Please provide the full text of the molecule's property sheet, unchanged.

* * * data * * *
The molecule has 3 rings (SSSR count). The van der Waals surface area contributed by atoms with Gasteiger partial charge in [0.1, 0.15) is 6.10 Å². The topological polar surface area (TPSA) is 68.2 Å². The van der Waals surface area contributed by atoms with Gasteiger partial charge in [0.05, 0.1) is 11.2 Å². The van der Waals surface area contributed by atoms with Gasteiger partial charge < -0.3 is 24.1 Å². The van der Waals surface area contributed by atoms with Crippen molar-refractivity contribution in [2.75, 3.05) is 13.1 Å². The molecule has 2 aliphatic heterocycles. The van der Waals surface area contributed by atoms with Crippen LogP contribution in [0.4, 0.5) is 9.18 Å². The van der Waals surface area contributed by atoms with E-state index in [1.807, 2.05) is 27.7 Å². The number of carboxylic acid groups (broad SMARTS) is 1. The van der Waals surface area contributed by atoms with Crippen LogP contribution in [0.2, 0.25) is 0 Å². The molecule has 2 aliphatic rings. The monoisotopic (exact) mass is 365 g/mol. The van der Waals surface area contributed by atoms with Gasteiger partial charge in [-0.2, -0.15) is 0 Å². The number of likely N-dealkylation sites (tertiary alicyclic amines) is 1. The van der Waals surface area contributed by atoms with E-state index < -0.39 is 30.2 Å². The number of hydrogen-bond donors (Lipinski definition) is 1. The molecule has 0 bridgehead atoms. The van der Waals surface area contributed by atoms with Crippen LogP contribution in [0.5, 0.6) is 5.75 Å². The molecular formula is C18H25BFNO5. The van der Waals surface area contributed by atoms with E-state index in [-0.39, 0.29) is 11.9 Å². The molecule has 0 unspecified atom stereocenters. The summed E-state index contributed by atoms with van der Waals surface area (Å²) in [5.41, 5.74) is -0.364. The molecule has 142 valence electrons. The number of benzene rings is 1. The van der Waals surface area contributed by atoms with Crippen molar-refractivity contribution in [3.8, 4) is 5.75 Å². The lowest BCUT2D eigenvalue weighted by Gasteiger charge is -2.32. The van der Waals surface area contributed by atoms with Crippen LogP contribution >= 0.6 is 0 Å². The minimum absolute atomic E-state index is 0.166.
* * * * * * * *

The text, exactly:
The molecule has 3 rings (SSSR count). The van der Waals surface area contributed by atoms with Gasteiger partial charge in [0.1, 0.15) is 6.10 Å². The topological polar surface area (TPSA) is 68.2 Å². The van der Waals surface area contributed by atoms with Gasteiger partial charge in [0.05, 0.1) is 11.2 Å². The van der Waals surface area contributed by atoms with Gasteiger partial charge < -0.3 is 24.1 Å². The van der Waals surface area contributed by atoms with Crippen molar-refractivity contribution in [2.75, 3.05) is 13.1 Å². The molecule has 2 aliphatic heterocycles. The van der Waals surface area contributed by atoms with Crippen LogP contribution in [0.4, 0.5) is 9.18 Å². The van der Waals surface area contributed by atoms with E-state index in [1.807, 2.05) is 27.7 Å². The number of carboxylic acid groups (broad SMARTS) is 1. The van der Waals surface area contributed by atoms with Crippen LogP contribution in [0.2, 0.25) is 0 Å². The molecule has 2 aliphatic rings. The monoisotopic (exact) mass is 365 g/mol. The van der Waals surface area contributed by atoms with Gasteiger partial charge in [-0.2, -0.15) is 0 Å². The number of likely N-dealkylation sites (tertiary alicyclic amines) is 1. The van der Waals surface area contributed by atoms with E-state index < -0.39 is 30.2 Å². The number of hydrogen-bond donors (Lipinski definition) is 1. The molecule has 0 bridgehead atoms. The van der Waals surface area contributed by atoms with Crippen LogP contribution in [0.5, 0.6) is 5.75 Å². The molecular formula is C18H25BFNO5. The van der Waals surface area contributed by atoms with E-state index in [-0.39, 0.29) is 11.9 Å². The molecule has 0 unspecified atom stereocenters. The summed E-state index contributed by atoms with van der Waals surface area (Å²) in [5.41, 5.74) is -0.364. The molecule has 142 valence electrons. The number of benzene rings is 1. The van der Waals surface area contributed by atoms with Crippen molar-refractivity contribution in [3.8, 4) is 5.75 Å². The lowest BCUT2D eigenvalue weighted by Gasteiger charge is -2.32. The van der Waals surface area contributed by atoms with Crippen LogP contribution >= 0.6 is 0 Å². The minimum absolute atomic E-state index is 0.166.